ExxonMobil and BHPB are already at work on the next project beyond Kipper — the development of the Turrum field, estimated to hold 800 billion cubic feet of gas, from a new platform linked to its existing Marlin structure. First gas production is planned for 2011.
‘‘ There are substantial gas resources remaining in the Gippsland Basin,’’ says Mark Nolan, noting that the joint venture has added enough gas to its reserves in the past three years to power a city the size of Adelaide for two decades. ‘‘ We are now planning to begin a comprehensive evaluation of gas potential deep under our existing fields.’’
Underpinning the focus on gas is a significant change to the political climate: greenhouse gas abatement, a major issue for all sides of politics. ‘‘ Gas,’’ Nolan says, ‘‘ can produce up to 70 per cent fewer emissions than coal in power generation.’’
With as much as 20,000MW of gas-fired generation under consideration for development in Australia over the next 20 years — most of it for the eastern states — and each 1000MW combined-cycle gas plant consuming 70 PJ a year, the power sector is now a major target for gas suppliers.
As the major political parties are committed to introducing an emissions trading scheme from 2011-12, natural gas will be a big beneficiary of charges imposed on energy users and power stations.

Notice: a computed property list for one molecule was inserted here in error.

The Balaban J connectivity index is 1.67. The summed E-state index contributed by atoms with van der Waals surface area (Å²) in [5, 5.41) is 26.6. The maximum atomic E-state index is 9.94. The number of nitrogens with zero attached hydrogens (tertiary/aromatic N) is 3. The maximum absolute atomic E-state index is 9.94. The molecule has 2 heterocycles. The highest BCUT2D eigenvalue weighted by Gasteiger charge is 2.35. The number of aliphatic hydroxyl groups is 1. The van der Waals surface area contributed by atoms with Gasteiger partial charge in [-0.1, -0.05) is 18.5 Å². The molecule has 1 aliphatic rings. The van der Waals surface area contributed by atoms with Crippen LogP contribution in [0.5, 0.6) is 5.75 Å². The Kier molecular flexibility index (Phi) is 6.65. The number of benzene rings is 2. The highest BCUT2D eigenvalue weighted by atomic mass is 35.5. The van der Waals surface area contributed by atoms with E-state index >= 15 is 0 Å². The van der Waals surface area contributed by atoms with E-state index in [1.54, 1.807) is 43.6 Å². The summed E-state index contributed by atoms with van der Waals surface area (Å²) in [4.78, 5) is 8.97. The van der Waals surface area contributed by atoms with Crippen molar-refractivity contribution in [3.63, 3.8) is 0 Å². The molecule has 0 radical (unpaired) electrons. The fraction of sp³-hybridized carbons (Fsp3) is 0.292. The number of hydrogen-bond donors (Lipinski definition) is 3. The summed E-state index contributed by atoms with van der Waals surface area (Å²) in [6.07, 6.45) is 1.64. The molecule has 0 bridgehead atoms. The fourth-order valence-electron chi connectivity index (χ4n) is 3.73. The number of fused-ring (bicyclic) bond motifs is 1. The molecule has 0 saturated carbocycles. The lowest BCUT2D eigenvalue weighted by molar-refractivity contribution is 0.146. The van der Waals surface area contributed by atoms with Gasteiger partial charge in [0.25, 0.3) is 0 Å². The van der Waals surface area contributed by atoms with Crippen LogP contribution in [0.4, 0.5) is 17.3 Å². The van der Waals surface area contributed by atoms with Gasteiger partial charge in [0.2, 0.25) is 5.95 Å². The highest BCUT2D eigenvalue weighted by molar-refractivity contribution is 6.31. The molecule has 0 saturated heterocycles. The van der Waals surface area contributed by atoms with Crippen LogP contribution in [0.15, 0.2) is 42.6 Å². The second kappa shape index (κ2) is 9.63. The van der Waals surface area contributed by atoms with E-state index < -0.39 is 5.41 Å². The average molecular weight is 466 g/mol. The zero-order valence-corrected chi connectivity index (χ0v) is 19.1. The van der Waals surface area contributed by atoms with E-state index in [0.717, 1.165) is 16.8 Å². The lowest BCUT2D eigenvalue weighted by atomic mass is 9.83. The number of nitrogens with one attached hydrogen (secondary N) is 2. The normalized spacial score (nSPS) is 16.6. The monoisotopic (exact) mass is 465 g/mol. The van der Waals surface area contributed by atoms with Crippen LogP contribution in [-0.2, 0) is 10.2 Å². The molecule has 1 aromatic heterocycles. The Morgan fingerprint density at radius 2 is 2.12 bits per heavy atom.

When carbon capture and sequestration becomes commercially viable, the Gippsland Basin operators might also stand to gain from systems that will deliver liquefied carbon dioxide from power stations for storage in depleted oil and gas wells.
Rob Young, ExxonMobil Australia government affairs adviser, is cautious, however, about this prospect. ‘‘ Gippsland Basin certainly has potential as a storage site for carbon dioxide,’’ he says, ‘‘ but the re-injection of CO into or near operational oil and gas fields also presents significant risk and integrity issues to personnel, production and infrastructure. These risks may not be manageable from either a technical or a cost perspective.
‘‘ Ongoing analysis is needed before the commercial and technical viability of any CCS project in the basin can be determined. Enthusiasm for the possibilities needs to be tempered by an acknowledgement that broad improvements in performance, cost and integrity of CCS systems and component technologies requires much further research.’’
He says the company has advised the Cooperative Research Centre for Greenhouse Gas Technologies on a feasibility study for storage of carbon emissions in the Gippsland Basin and, with Chevron and Shell, is also participating in a similar investigation in Western Australia as part of the development of the large Gorgon LNG project.
Young says suggestions that depleted reservoirs will be available in the Gippsland Basin by 2015 are ‘‘ overly optimistic’’. A timeframe of 2025 or later would be more realistic, he says, and even this would depend on how successful the joint venture is in extending the production life of its fields.
Sixty years or more of productive life is not a bad outlook for an area that in the 1950s had been deemed unworthy for exploration as one of the world’s roughest stretches of water adjacent to a coast where 140 unsuccessful wells had been drilled in the previous 40 years.